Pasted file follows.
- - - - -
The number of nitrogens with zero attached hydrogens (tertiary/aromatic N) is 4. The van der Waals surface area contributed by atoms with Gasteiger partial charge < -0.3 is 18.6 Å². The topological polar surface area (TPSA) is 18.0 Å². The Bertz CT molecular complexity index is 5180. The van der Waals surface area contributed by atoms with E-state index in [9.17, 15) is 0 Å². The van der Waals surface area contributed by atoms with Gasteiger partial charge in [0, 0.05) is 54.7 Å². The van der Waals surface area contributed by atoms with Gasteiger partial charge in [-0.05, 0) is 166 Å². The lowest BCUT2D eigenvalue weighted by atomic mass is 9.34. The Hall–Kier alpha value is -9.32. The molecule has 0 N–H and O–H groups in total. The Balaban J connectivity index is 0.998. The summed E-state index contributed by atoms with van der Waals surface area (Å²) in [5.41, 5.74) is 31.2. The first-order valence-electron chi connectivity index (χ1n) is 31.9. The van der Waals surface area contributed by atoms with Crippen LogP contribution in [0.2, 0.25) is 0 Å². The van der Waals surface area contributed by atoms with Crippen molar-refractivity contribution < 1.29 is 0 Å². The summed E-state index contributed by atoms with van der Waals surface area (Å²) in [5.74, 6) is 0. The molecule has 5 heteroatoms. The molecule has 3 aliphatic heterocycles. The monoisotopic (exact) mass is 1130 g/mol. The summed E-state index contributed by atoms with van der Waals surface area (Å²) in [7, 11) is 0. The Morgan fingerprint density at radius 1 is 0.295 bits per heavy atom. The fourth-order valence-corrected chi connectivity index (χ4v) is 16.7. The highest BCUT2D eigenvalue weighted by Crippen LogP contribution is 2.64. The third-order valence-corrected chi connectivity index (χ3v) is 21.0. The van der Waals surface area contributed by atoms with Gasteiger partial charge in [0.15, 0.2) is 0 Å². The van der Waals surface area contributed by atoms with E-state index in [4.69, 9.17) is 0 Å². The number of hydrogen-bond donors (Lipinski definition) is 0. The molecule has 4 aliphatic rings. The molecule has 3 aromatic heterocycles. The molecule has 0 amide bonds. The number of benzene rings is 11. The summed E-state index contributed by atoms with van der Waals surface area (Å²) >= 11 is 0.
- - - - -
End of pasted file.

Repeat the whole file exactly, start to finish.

The number of nitrogens with zero attached hydrogens (tertiary/aromatic N) is 4. The van der Waals surface area contributed by atoms with Gasteiger partial charge < -0.3 is 18.6 Å². The topological polar surface area (TPSA) is 18.0 Å². The Bertz CT molecular complexity index is 5180. The van der Waals surface area contributed by atoms with E-state index in [9.17, 15) is 0 Å². The van der Waals surface area contributed by atoms with Gasteiger partial charge in [0, 0.05) is 54.7 Å². The van der Waals surface area contributed by atoms with Gasteiger partial charge in [-0.05, 0) is 166 Å². The lowest BCUT2D eigenvalue weighted by atomic mass is 9.34. The Hall–Kier alpha value is -9.32. The molecule has 0 N–H and O–H groups in total. The Balaban J connectivity index is 0.998. The summed E-state index contributed by atoms with van der Waals surface area (Å²) in [5.41, 5.74) is 31.2. The first-order valence-electron chi connectivity index (χ1n) is 31.9. The van der Waals surface area contributed by atoms with Crippen LogP contribution in [0.2, 0.25) is 0 Å². The van der Waals surface area contributed by atoms with Crippen molar-refractivity contribution < 1.29 is 0 Å². The summed E-state index contributed by atoms with van der Waals surface area (Å²) in [5.74, 6) is 0. The molecule has 5 heteroatoms. The molecule has 3 aliphatic heterocycles. The monoisotopic (exact) mass is 1130 g/mol. The summed E-state index contributed by atoms with van der Waals surface area (Å²) in [7, 11) is 0. The Morgan fingerprint density at radius 1 is 0.295 bits per heavy atom. The fourth-order valence-corrected chi connectivity index (χ4v) is 16.7. The highest BCUT2D eigenvalue weighted by Crippen LogP contribution is 2.64. The third-order valence-corrected chi connectivity index (χ3v) is 21.0. The van der Waals surface area contributed by atoms with Gasteiger partial charge in [0.15, 0.2) is 0 Å². The van der Waals surface area contributed by atoms with E-state index in [4.69, 9.17) is 0 Å². The number of hydrogen-bond donors (Lipinski definition) is 0. The molecule has 4 aliphatic rings. The molecule has 3 aromatic heterocycles. The molecule has 0 amide bonds. The number of benzene rings is 11. The summed E-state index contributed by atoms with van der Waals surface area (Å²) >= 11 is 0.